U.S. Africa Command conducted its first airstrike in Libya this year in an effort to dismantle violent extremist activity in the region, amid signs of increased recruitment and other activity, according to the command.
The strike, conducted Thursday, targeted the Islamic State’s Libya faction near Murzuq, Libya and resulted in eight jihadi casualties. According to AFRICOM Commander Gen. Stephen Townsend, the strike was designed to “eliminate terrorist leaders and fighters and to disrupt terrorist activity.”
“We will not allow them to use the current conflict in Libya as protection,” Townsend said in an AFRICOM statement. “Together with our Libyan partners, we will continue to deny terrorists safe haven in Libya.”
The strike comes amid concerns from AFRICOM that Libya’s eight-year civil war could serve as a breeding ground for violent extremist organizations. In 2018, ISIS-Libya claimed responsibility for more than a dozen attacks against the Libyan government and oil infrastructure, the command said.
AFRICOM spokesman Air Force Col. Chris Karns told the Military Times in August that the unrest in Libya could provide “oxygen” to existing terrorist elements because the discord could provide terrorist groups opportunities to recruit and conduct basic training. A total of six airstrikes were conducted last year, and seven in 2017. The number was a significant reduction from the nearly 500 air strikes conducted in 2016. Today, there are fewer than 300 members of ISIS-L, Karns said.
Even so, he said at the time no airstrikes had been conducted in 2019 because the extremist threat was “considerably degraded” before tensions in Libya intensified earlier this year.
But signs of active recruitment and training prompted AFRICOM to conduct Thursday’s strike, Karns told the Military Times in an email Friday.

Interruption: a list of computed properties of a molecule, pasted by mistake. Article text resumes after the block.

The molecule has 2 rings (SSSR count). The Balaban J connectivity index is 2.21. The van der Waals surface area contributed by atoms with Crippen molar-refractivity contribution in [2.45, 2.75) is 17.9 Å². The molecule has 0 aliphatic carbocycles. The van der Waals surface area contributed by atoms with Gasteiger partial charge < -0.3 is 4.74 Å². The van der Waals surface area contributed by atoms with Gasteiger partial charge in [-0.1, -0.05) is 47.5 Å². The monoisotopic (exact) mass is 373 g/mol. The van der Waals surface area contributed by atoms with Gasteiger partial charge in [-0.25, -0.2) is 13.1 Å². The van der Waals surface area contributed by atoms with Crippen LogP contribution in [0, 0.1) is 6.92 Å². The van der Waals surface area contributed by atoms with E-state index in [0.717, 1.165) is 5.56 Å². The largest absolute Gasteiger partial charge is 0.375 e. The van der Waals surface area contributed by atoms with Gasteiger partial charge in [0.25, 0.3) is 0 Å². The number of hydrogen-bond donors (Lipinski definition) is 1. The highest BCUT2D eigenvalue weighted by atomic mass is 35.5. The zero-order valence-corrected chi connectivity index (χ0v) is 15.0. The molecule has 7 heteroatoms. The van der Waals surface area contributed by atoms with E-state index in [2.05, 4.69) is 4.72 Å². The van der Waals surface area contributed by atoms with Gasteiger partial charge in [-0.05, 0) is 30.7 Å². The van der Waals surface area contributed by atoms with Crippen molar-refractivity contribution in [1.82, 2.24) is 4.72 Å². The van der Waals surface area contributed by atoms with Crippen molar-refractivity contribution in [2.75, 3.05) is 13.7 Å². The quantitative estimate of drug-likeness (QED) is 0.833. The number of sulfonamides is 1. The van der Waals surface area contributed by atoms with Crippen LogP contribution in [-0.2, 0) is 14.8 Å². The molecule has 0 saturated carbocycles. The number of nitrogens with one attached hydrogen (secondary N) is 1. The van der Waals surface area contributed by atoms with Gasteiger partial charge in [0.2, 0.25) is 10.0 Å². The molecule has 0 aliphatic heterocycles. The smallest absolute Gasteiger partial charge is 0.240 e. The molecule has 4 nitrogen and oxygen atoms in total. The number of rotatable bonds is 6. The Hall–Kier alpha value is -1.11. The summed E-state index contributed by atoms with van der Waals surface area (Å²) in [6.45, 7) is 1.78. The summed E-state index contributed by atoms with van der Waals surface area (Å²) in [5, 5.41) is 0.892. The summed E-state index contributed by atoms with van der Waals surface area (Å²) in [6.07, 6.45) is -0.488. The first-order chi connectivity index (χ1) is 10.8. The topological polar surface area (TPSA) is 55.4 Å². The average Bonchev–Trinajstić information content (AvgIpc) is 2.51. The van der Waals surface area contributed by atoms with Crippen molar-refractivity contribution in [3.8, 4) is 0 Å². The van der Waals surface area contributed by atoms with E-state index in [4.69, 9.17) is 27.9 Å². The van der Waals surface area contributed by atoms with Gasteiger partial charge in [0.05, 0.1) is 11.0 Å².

“It is important to ensure the terror elements do not use the ongoing conflict in Libya to regenerate or increase in strength,” Karns told the Military Times Friday. “There was evidence reflecting active recruitment, training, and growth.”
Karns added that the violent extremist organizations in the region “represent security wildcards” and will negatively impact the stability of the region — should threats go unaddressed.
“The airstrike reflects a continued effort to ensure these elements do not pose a threat to African countries and U.S. interests,” Karns said. “Terrorist groups should not think that the current conflict in Libya offers them an opportunity to operate freely or provide sanctuary. A safe and stable Libya is in everyone’s interest as political work is pursued to de-escalate the conflict.”
He also noted that Townsend has conducted a series of assessments in Africa with countries who also want to combat terrorist activity. Most recently, Townsend visited Niger, Burkina Faso and Mali this week.
Starting in 2011, U.S. has had a small number of troops in Libya following dictator Moammar Gadhafi’s ouster. U.S. troops had been tasked with quashing Islamic State and al-Qaida-linked militants conducting attacks and recruitment.
But U.S. forces were pulled in April in response to increased unrest after Field Marshal Khalifa Hifter’s Libyan National Army launched an offensive against the U.S. and United Nation-backed government in Tripoli.
Hifter is a former CIA asset who was exiled during Gadafi’s leadership and obtained U.S. citizenship in the 1990s when he lived in Langley, Virginia. He returned to Libya in 2011.
AFRICOM and the United Nations has stressed the importance of reaching a political solution to stabilize the region.
According to Karns, U.S. troops have not returned to Libya since they were withdrawn in April.